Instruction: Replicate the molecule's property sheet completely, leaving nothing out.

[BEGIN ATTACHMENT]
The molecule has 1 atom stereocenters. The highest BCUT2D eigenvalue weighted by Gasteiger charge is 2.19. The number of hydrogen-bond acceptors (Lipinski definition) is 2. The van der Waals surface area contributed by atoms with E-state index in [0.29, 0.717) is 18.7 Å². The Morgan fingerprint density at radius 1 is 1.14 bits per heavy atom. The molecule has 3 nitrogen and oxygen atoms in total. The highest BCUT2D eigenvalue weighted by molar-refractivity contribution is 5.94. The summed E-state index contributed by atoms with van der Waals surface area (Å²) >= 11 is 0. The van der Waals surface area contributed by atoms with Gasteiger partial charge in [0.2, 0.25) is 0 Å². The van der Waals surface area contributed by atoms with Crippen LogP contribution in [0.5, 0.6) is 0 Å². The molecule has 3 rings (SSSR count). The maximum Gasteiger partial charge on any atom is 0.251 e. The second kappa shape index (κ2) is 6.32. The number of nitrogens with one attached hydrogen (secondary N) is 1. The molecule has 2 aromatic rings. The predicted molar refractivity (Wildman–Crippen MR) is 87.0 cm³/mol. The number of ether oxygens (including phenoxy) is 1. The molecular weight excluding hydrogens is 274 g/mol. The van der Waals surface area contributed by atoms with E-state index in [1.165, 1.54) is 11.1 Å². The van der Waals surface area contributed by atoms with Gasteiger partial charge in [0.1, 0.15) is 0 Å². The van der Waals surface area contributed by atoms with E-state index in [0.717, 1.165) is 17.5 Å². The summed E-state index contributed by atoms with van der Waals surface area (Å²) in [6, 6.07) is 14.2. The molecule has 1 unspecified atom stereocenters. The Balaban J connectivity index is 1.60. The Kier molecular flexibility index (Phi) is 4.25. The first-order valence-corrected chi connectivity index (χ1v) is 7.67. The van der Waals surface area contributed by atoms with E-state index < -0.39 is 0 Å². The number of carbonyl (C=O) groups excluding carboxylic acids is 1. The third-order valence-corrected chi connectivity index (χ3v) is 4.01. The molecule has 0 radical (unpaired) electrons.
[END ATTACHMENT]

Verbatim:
The molecule has 1 atom stereocenters. The highest BCUT2D eigenvalue weighted by Gasteiger charge is 2.19. The number of hydrogen-bond acceptors (Lipinski definition) is 2. The van der Waals surface area contributed by atoms with E-state index in [0.29, 0.717) is 18.7 Å². The Morgan fingerprint density at radius 1 is 1.14 bits per heavy atom. The molecule has 3 nitrogen and oxygen atoms in total. The highest BCUT2D eigenvalue weighted by molar-refractivity contribution is 5.94. The summed E-state index contributed by atoms with van der Waals surface area (Å²) >= 11 is 0. The van der Waals surface area contributed by atoms with Gasteiger partial charge in [0.2, 0.25) is 0 Å². The van der Waals surface area contributed by atoms with Crippen LogP contribution in [0.5, 0.6) is 0 Å². The molecule has 3 rings (SSSR count). The maximum Gasteiger partial charge on any atom is 0.251 e. The second kappa shape index (κ2) is 6.32. The number of nitrogens with one attached hydrogen (secondary N) is 1. The molecule has 2 aromatic rings. The predicted molar refractivity (Wildman–Crippen MR) is 87.0 cm³/mol. The number of ether oxygens (including phenoxy) is 1. The molecular weight excluding hydrogens is 274 g/mol. The van der Waals surface area contributed by atoms with E-state index in [1.165, 1.54) is 11.1 Å². The van der Waals surface area contributed by atoms with Gasteiger partial charge in [0.1, 0.15) is 0 Å². The van der Waals surface area contributed by atoms with E-state index in [0.717, 1.165) is 17.5 Å². The summed E-state index contributed by atoms with van der Waals surface area (Å²) in [6, 6.07) is 14.2. The molecule has 1 unspecified atom stereocenters. The Balaban J connectivity index is 1.60. The Kier molecular flexibility index (Phi) is 4.25. The first-order valence-corrected chi connectivity index (χ1v) is 7.67. The van der Waals surface area contributed by atoms with E-state index < -0.39 is 0 Å². The number of carbonyl (C=O) groups excluding carboxylic acids is 1. The third-order valence-corrected chi connectivity index (χ3v) is 4.01. The molecule has 0 radical (unpaired) electrons.